All my old friends
wrapped in old paper
placed in old boxes
stored in the closet
for another year.
When I was three, I threw such a fit that our tree stayed up until April.
The only way my parents could get rid of that tree was to set the alarm for
two in the morning and sneak it out of the house. My father dragged it, like
a thief in the night, to some other neighborhood so I would not see it lying,
abandoned, on our curb. I smile to think of all the ways that my father, just
four years home from serving his country during World War 2, found so
much joy in pleasing me, a long-awaited only child.
Nowadays, the tree comes down half way through January. Not because of
me, though. It’s Ken who’s in such a hurry to get back to normal. And he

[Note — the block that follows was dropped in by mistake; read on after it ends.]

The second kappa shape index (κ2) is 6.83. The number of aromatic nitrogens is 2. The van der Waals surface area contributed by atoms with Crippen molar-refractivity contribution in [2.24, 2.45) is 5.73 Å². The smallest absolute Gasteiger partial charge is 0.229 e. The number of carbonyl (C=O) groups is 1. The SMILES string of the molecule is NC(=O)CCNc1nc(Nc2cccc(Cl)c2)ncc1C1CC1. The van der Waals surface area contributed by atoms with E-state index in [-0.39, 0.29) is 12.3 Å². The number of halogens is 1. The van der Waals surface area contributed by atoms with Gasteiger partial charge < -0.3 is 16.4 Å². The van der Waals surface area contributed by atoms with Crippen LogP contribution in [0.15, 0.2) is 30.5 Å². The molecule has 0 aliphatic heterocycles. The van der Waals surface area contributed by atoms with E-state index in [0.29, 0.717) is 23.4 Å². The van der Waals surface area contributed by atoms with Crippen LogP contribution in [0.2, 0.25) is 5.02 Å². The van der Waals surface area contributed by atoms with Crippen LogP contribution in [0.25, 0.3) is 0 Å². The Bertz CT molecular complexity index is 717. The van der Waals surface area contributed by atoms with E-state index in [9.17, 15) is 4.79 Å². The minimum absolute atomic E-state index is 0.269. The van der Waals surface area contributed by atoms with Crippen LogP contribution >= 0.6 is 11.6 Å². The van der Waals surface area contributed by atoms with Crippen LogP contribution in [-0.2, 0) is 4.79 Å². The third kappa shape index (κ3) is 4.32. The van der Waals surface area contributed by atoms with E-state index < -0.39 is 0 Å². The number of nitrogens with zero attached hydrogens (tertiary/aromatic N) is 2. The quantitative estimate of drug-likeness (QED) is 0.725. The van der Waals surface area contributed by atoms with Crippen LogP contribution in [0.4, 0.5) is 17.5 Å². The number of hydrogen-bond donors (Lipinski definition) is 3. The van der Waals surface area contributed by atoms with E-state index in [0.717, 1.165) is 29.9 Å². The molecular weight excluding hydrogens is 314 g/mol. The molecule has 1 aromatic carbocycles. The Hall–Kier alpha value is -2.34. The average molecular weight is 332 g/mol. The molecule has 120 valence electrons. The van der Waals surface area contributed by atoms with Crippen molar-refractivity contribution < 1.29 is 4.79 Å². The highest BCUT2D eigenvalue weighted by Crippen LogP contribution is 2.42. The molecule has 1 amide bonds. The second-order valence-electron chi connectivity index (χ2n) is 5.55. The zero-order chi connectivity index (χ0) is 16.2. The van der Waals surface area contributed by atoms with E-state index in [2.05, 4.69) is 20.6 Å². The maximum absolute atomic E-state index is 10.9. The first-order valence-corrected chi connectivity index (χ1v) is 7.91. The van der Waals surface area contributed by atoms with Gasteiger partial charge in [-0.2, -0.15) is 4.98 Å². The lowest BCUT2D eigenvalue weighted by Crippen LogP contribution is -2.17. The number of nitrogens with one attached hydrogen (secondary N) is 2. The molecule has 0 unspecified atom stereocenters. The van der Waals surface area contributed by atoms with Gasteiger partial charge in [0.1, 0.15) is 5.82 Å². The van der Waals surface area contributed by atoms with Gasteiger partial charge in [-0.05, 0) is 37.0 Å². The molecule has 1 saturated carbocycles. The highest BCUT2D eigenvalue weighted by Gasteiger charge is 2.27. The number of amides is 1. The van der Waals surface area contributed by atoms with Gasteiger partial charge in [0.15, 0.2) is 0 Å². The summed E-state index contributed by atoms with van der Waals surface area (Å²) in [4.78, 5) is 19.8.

doesn’t set any clocks, either. He just gets right up off the sofa and
announces that he is taking down the tree. Just like that. I concede, though,
when there are no more little cat throw-ups under the table, behind the
sofas, in all the hard-to-reach places, (the sorry result of long drinks of tree
water), that getting back to normal is not such a bad thing.
I keep some old favorites in bowls here and there but most are in
And, even though I know it’s ridiculous (this is not a Raggedy Ann story,
after all), I wonder what they are doing all year.
And if they are as sorry as I am to see another Christmas pass by.